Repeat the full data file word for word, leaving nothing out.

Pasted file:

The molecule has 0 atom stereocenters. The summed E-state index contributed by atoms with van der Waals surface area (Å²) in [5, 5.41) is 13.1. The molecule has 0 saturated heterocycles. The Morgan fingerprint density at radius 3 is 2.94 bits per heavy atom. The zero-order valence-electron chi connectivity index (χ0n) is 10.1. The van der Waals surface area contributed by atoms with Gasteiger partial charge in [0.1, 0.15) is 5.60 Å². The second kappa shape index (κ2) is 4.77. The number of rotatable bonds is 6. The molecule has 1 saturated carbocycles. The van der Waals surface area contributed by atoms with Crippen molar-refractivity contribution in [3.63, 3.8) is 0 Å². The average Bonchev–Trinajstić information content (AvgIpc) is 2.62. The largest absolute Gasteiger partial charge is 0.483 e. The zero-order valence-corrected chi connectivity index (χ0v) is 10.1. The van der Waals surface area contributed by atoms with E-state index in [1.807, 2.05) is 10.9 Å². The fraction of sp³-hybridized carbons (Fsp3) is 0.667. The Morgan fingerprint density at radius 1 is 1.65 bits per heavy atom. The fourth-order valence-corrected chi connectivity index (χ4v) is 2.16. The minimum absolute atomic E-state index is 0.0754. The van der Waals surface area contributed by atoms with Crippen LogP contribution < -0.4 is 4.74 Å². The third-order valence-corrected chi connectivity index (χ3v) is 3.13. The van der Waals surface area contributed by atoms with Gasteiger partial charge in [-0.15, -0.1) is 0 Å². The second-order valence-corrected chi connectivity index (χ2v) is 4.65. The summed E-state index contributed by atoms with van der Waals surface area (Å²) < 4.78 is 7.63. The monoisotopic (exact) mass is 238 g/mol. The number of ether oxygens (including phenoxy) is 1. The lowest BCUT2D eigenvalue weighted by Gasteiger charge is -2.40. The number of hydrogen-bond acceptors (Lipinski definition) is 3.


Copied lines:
The molecule has 0 atom stereocenters. The summed E-state index contributed by atoms with van der Waals surface area (Å²) in [5, 5.41) is 13.1. The molecule has 0 saturated heterocycles. The Morgan fingerprint density at radius 3 is 2.94 bits per heavy atom. The zero-order valence-electron chi connectivity index (χ0n) is 10.1. The van der Waals surface area contributed by atoms with Gasteiger partial charge in [0.1, 0.15) is 5.60 Å². The second kappa shape index (κ2) is 4.77. The number of rotatable bonds is 6. The molecule has 1 saturated carbocycles. The van der Waals surface area contributed by atoms with Crippen molar-refractivity contribution in [3.63, 3.8) is 0 Å². The average Bonchev–Trinajstić information content (AvgIpc) is 2.62. The largest absolute Gasteiger partial charge is 0.483 e. The zero-order valence-corrected chi connectivity index (χ0v) is 10.1. The van der Waals surface area contributed by atoms with E-state index in [1.807, 2.05) is 10.9 Å². The fraction of sp³-hybridized carbons (Fsp3) is 0.667. The Morgan fingerprint density at radius 1 is 1.65 bits per heavy atom. The fourth-order valence-corrected chi connectivity index (χ4v) is 2.16. The minimum absolute atomic E-state index is 0.0754. The van der Waals surface area contributed by atoms with Crippen LogP contribution < -0.4 is 4.74 Å². The third-order valence-corrected chi connectivity index (χ3v) is 3.13. The van der Waals surface area contributed by atoms with Gasteiger partial charge in [-0.15, -0.1) is 0 Å². The second-order valence-corrected chi connectivity index (χ2v) is 4.65. The summed E-state index contributed by atoms with van der Waals surface area (Å²) < 4.78 is 7.63. The monoisotopic (exact) mass is 238 g/mol. The number of ether oxygens (including phenoxy) is 1. The lowest BCUT2D eigenvalue weighted by Gasteiger charge is -2.40. The number of hydrogen-bond acceptors (Lipinski definition) is 3.